— Notes from the Underground • Feodor Dostoevsky

... Major Noltitz, "once told me that a husband's power is at an end now that he cannot thrash his wife without being threatened with an appeal to the czar; and that marriage is ...
— The Adventures of a Special Correspondent • Jules Verne

... bees a lady now. If you delights in licking o' do'rrgs, ma'am, you ma' thrash Bull as much as you please for sixpence a licking. That's fair, ...
— Flora Lyndsay - or, Passages in an Eventful Life • Susan Moodie

... the corner into her street, ten years rolled away from him; he dreamed the childish, impossible dreams of a very youth. She might be coming down the steps as he passed. Fate might even send a drunkard or an obstreperous cabman for him to thrash in her service. But when he reached the house, nothing happened. The front door remained firmly shut; no open window gave a delicious glimpse of Annette. After his machine had gone ahead to such position that he could no longer ...
— The House of Mystery • William Henry Irwin

... a great child that will go nowhere unless I lead thee by the hand, with no more heart in thy big carcase than my babe, who without doubt shall grow big and thrash thee soundly. Now hearken, my son, thou art going with Piroo to the village of Charhunse, one day's journey; thou art to stay there one day, when there will be great feasting, and they will give thee surap wine in thy food; ...
— Adventures in Many Lands • Various

... grateful to you sir, far more so than any words can say, but I want to talk this proposition of yours over with Jim here first. He knows me better than any one else in the world and I've some ideas I'd like to thrash out with him." ...
— Friday, the Thirteenth • Thomas W. Lawson

... prove a popular favourite. It was worse than Old Noll himself, who could at least thrash both Dutchman and Spaniard, and be even more feared abroad than he was hated at home. The City of London, then almost an Estate of the Realm, declared for a Free Parliament, and it soon became apparent to every one that the whole country was eager to return as ...
— Andrew Marvell • Augustine Birrell

... default of excuses, kept silent. He felt a sullen resentment as he remembered Alec's anger. He had never seen him give way before or since to such a furious wrath, and he had seen Alec hold himself with all his strength so that he might not thrash him. Alec remembered too, and his voice once more grew ...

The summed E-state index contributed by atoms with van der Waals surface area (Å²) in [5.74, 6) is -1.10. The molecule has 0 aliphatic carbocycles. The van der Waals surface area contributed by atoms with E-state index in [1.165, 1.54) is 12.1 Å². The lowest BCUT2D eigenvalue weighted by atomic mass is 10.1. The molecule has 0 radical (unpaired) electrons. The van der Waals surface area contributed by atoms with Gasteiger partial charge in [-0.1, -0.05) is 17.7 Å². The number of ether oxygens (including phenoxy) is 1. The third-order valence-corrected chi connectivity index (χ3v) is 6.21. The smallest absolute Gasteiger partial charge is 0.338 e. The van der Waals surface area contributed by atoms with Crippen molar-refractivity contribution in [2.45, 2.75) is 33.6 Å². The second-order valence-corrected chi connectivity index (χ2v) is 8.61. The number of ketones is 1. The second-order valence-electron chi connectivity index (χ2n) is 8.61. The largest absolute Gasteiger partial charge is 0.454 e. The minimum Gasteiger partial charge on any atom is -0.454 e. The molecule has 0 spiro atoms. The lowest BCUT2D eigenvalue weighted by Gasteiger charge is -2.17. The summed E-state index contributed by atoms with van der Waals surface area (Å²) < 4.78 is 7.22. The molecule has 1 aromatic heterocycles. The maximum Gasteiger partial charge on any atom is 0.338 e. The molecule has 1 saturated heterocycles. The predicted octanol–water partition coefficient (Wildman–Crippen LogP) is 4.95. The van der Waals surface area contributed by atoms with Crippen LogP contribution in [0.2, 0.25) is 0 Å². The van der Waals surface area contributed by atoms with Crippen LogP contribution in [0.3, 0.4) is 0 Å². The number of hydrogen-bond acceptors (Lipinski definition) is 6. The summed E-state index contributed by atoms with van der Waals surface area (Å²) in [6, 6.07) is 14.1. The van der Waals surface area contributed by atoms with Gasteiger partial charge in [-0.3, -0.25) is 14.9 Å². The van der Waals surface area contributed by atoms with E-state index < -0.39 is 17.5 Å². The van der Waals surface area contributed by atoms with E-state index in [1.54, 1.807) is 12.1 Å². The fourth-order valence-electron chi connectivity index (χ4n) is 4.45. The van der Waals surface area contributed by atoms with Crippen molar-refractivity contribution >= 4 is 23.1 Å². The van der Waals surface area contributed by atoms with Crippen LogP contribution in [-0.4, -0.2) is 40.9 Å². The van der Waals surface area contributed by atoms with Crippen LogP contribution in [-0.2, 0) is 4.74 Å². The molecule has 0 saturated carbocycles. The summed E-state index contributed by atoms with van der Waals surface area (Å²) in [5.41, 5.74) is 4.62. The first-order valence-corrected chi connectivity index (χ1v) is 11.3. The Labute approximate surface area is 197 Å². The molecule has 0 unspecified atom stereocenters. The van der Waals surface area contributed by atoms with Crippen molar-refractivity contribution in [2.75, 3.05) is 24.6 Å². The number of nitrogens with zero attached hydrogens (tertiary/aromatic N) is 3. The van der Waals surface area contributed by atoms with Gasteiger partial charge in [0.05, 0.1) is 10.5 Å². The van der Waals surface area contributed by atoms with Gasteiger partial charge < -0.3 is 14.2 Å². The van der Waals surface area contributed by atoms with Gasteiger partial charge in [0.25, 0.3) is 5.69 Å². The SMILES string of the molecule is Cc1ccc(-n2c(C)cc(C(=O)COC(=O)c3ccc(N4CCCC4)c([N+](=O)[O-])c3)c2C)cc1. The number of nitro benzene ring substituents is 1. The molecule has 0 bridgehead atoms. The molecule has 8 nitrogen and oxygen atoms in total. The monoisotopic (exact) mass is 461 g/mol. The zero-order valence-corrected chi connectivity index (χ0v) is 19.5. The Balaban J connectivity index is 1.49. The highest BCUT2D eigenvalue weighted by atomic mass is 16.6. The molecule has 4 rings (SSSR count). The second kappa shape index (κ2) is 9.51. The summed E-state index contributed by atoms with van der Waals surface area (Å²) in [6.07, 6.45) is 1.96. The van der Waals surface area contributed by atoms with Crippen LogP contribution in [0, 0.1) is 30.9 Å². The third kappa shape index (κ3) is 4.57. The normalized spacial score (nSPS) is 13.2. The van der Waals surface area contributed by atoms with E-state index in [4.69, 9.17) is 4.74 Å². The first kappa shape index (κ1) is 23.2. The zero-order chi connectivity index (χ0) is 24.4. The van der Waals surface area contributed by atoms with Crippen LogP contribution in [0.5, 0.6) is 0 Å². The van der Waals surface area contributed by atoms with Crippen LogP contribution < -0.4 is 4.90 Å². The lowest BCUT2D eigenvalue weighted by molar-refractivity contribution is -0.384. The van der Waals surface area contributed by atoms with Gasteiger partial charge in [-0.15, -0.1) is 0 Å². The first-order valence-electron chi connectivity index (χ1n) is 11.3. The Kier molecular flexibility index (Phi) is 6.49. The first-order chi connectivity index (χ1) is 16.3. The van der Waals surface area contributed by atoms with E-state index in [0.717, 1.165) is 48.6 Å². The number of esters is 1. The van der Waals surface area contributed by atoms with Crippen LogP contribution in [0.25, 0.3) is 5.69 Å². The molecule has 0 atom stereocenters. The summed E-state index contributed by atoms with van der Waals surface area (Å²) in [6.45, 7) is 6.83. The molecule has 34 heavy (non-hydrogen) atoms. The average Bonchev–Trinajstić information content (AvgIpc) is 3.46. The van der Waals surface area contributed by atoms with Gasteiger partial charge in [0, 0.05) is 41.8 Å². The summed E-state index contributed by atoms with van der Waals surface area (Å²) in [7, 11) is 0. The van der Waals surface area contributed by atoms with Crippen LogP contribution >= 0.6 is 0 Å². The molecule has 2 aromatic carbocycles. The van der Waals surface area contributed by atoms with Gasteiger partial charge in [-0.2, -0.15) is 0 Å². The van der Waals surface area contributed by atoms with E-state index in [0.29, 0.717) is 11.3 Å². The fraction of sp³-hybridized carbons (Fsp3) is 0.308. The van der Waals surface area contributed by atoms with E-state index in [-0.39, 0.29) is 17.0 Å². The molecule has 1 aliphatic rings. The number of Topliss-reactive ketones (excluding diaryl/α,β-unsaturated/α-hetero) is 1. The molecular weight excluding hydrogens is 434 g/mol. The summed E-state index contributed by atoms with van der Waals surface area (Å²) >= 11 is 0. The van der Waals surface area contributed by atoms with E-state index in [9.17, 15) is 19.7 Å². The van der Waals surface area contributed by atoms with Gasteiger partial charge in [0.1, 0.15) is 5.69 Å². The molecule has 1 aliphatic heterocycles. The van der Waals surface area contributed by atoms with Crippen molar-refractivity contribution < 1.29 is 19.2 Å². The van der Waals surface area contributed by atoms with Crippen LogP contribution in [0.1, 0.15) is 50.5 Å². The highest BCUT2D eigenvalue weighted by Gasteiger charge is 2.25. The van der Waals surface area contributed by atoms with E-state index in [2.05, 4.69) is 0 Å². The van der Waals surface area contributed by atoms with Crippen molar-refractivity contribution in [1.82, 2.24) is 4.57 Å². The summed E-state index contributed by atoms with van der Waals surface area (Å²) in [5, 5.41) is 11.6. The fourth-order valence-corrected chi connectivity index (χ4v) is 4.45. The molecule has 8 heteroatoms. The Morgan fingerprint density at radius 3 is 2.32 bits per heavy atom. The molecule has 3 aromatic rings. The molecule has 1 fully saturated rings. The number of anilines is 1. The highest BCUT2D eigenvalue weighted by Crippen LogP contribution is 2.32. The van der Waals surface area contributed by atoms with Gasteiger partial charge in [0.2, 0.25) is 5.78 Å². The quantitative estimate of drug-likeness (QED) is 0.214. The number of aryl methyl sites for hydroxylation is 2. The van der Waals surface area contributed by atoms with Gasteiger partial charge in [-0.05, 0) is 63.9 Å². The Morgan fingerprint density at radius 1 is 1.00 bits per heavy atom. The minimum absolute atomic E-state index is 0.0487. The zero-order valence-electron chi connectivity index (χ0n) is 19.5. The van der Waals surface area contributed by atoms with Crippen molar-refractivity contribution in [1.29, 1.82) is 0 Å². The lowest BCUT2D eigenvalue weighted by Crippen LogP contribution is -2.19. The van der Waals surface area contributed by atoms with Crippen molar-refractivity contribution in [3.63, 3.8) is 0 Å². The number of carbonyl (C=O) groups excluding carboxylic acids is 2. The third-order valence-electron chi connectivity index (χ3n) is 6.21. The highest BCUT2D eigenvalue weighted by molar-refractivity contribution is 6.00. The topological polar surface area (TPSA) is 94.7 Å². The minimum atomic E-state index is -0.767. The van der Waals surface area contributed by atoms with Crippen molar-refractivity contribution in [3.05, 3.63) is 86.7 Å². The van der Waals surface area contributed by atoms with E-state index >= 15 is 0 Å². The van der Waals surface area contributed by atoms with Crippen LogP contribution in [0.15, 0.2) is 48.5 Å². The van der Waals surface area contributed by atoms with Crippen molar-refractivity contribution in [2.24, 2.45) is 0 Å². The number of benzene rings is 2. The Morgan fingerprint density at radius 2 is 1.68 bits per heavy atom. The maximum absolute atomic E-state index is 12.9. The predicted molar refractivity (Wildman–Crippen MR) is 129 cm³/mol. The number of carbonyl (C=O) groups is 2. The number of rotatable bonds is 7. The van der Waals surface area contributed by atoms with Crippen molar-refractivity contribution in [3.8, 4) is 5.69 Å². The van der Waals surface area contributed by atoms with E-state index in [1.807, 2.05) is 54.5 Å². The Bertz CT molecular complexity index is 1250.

— The Explorer • W. Somerset Maugham

... and without a word of thanks, down the road and across the causeway to the hard beach, drenched with the ceaseless thrash of the rising sea. He followed no path, picked out no road. Stumbling along in the half-gloom of the twilight, he could make out the heads of the sand-dunes, bearded with yellow grass blown flat against their cheeks. Soon he reached the prow of ...
— The Tides of Barnegat • F. Hopkinson Smith

... deal of trouble for me to thrash you; it's like work—I don't like work. I'll give you fellows fifteen cents to go to get your ...
— Oscar the Detective - Or, Dudie Dunne, The Exquisite Detective • Harlan Page Halsey

... went down on his knees and begged me to thrash him. He, Charlie Graham, whose veins ran fire, who, six hours before, would have leaped at my throat had I so much as raised my finger at him, was now begging me, as a special boon, to give him a whipping! I could ...
— In the School-Room - Chapters in the Philosophy of Education • John S. Hart

... a true warrior's courtesy, and with a great deal of good logic too, that the battle was a drawn one. The advantage was all on Mr. Sayers's side. Say a young lad of sixteen insults me in the street, and I try and thrash him, and do it. Well, I have thrashed a young lad. You great, big tyrant, couldn't you hit one of your own size? But say the lad thrashes me? In either case I walk away discomfited: but in the latter, I am positively ...